by Electra Rhodes
Read Grief is a Story I Was Told on Rosary Beads
When I’m writing about caring I’ve found that I come at the narratives in one of two ways. This means that I usually lean into either “just because it isn’t real doesn’t mean it isn’t true,” or, “just because it isn’t true doesn’t mean it isn’t real.”
These are the two phrases I came up with to help people in nonfiction classes think about their writing, particularly if they’re leaning in towards a hybrid of fiction and nonfiction – something that feels close to the reality, but isn’t quite true, for whatever reason. Or, something that is close to the heart of the matter, something that feels deeply true, but is told out of sequence, or in a non standard form (like a fairy tale or other hermit crab), or is verging closer to the surreal.
These borderlands between fiction and nonfiction, truth and reality, are frequently contested and take a fair amount of wide awake navigation for both the reader and the writer. Just how much do we want to share of what’s real or what’s true?
In this instance (a story about a mother daughter relationship at the end of the mother’s life) the realities of long term caring, the grind, the worry, the fear, might make a good piece of writing, or a good “story,” but that delineation of miseries might take its toll. So, I’ve fudged it, and I feel OK about that.
My mum died almost 25 years ago. It was hard. For her. For my dad. For me. I’ve written very little about that period, I’m not sure I’ve untangled it enough to write something I feel illustrates and illuminates the experience (not everything I try for when I write nonfiction, but I think we all deserve it here) but this piece feels as close to the experience as I can manage at the moment. It’s not quite true, but it feels quite real, it’s not quite real but it still feels very true.
It’s a contrast to a piece I wrote last year about my very elderly dad who was slowly dying then and is dying faster now. That’s a piece that feels bright and sharp and clear, it illuminates, and I use it as an illustration of what to do right when writing very short CNF in workshops and classes.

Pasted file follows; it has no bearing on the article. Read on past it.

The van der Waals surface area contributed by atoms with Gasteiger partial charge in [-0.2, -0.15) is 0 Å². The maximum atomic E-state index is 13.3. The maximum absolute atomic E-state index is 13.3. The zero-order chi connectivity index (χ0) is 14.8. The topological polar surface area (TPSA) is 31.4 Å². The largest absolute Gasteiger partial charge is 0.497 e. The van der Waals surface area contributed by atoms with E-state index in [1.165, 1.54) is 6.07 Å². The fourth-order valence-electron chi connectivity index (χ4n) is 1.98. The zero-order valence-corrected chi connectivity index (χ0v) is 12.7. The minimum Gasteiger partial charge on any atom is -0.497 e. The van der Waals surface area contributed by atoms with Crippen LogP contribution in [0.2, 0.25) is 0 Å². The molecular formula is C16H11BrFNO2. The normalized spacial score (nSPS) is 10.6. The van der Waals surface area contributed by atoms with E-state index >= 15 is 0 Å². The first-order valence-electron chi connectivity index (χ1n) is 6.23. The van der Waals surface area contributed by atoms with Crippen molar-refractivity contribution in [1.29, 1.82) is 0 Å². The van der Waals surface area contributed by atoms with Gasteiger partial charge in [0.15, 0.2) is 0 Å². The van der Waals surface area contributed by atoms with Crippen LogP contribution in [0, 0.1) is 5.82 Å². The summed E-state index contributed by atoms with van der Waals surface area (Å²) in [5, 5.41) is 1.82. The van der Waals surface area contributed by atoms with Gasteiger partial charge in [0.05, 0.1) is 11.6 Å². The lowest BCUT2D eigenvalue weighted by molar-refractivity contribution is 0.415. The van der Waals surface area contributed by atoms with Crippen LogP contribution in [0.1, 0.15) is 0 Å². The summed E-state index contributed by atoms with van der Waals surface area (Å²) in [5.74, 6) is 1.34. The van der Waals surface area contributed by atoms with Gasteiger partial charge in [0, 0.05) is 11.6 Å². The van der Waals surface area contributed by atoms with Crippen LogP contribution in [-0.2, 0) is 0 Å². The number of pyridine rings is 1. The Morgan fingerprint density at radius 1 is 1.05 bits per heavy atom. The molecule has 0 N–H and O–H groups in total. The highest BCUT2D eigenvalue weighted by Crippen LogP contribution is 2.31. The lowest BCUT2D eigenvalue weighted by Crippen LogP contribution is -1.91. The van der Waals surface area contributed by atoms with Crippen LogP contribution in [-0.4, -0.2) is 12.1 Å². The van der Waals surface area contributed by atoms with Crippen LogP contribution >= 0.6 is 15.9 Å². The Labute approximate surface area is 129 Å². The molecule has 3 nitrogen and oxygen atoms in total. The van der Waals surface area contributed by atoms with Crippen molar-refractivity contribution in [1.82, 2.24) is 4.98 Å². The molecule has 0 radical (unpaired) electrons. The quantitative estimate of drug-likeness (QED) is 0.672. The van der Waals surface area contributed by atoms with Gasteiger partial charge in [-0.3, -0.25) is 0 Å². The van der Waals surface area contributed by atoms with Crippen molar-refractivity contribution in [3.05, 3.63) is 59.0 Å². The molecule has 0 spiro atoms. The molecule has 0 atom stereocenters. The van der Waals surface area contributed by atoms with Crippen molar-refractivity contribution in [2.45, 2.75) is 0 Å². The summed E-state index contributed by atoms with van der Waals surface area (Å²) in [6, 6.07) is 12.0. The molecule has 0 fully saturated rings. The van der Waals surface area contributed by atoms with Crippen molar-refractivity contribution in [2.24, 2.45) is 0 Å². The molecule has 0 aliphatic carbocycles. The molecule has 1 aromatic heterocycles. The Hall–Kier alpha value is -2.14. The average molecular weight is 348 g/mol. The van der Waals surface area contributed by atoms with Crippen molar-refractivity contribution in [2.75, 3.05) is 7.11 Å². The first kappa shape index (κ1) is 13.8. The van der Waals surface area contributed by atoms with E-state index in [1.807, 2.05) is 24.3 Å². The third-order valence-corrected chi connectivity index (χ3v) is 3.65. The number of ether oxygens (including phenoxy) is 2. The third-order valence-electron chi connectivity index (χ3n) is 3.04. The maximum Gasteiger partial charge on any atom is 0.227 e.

What’s the difference between the two pieces? Beyond the relationships? I’ve been fortunate to love and be loved by both my parents. But I’ve thought about them enough both as individuals and in their relationships to understand the difference that time and absence allows to the stories we want to tell. I’ve permitted myself to tell of some of the grit of caring for my mum before she died, but I’m not yet ready to do that for my dad. With him it’s still about the grace. For both of them it’s all tied up in grief. Both the experience and the anticipation of it.
And that’s what I think writing about caring and losing those we love concerns: grace and grit and grief. It’s more or less painful to go through the experience, it’s a new encounter with each emotion to set it down on paper, and maybe, finally find a way to let this version go.
Electra Rhodes is an archaeologist who rushes between Cardiff, Wiltshire, and her very elderly pa in Hertfordshire. Her prose has been widely published, most recently in the Parthian Press anthology, ‘An Open Door – Travel Writing For A Precarious Century’. She’s currently writing an intersectional biography of the British Landscape as one of The London Library’s Emerging Writers for 2022-23.